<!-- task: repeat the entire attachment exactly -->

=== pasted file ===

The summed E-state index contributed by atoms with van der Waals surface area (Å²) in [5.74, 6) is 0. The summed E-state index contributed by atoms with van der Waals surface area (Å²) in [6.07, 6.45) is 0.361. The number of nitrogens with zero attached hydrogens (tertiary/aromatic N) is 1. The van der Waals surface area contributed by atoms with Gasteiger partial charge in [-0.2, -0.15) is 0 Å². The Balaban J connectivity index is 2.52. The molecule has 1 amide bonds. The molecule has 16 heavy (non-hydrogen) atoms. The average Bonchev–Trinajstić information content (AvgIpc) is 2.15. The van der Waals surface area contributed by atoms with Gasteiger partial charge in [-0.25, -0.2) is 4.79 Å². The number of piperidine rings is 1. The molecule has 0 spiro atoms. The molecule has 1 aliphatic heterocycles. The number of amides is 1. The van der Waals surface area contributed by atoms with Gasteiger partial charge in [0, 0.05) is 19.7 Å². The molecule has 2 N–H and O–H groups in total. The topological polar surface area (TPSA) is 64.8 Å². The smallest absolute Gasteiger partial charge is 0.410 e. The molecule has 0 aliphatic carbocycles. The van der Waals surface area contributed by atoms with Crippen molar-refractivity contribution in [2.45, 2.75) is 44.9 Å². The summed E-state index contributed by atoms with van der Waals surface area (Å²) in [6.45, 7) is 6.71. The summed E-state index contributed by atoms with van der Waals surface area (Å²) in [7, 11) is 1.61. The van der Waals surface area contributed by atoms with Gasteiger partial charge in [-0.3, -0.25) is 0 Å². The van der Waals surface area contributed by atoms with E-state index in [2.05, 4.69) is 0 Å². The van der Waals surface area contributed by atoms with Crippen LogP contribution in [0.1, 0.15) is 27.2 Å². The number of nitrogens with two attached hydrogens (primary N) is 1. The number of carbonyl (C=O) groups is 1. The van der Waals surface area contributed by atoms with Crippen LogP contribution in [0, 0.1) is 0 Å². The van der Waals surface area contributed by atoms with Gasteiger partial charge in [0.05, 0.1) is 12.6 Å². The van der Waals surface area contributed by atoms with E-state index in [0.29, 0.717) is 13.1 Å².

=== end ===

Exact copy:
The summed E-state index contributed by atoms with van der Waals surface area (Å²) in [5.74, 6) is 0. The summed E-state index contributed by atoms with van der Waals surface area (Å²) in [6.07, 6.45) is 0.361. The number of nitrogens with zero attached hydrogens (tertiary/aromatic N) is 1. The van der Waals surface area contributed by atoms with Gasteiger partial charge in [-0.2, -0.15) is 0 Å². The Balaban J connectivity index is 2.52. The molecule has 1 amide bonds. The molecule has 16 heavy (non-hydrogen) atoms. The average Bonchev–Trinajstić information content (AvgIpc) is 2.15. The van der Waals surface area contributed by atoms with Gasteiger partial charge in [-0.25, -0.2) is 4.79 Å². The number of piperidine rings is 1. The molecule has 0 spiro atoms. The molecule has 1 aliphatic heterocycles. The number of amides is 1. The van der Waals surface area contributed by atoms with Gasteiger partial charge in [0, 0.05) is 19.7 Å². The molecule has 2 N–H and O–H groups in total. The topological polar surface area (TPSA) is 64.8 Å². The smallest absolute Gasteiger partial charge is 0.410 e. The molecule has 0 aliphatic carbocycles. The van der Waals surface area contributed by atoms with Crippen molar-refractivity contribution in [2.45, 2.75) is 44.9 Å². The summed E-state index contributed by atoms with van der Waals surface area (Å²) in [6.45, 7) is 6.71. The summed E-state index contributed by atoms with van der Waals surface area (Å²) in [7, 11) is 1.61. The van der Waals surface area contributed by atoms with Gasteiger partial charge in [-0.3, -0.25) is 0 Å². The van der Waals surface area contributed by atoms with E-state index in [2.05, 4.69) is 0 Å². The van der Waals surface area contributed by atoms with Crippen LogP contribution in [0.1, 0.15) is 27.2 Å². The number of nitrogens with two attached hydrogens (primary N) is 1. The number of carbonyl (C=O) groups is 1. The van der Waals surface area contributed by atoms with Crippen LogP contribution in [0, 0.1) is 0 Å². The van der Waals surface area contributed by atoms with Gasteiger partial charge in [0.05, 0.1) is 12.6 Å². The van der Waals surface area contributed by atoms with E-state index in [0.29, 0.717) is 13.1 Å².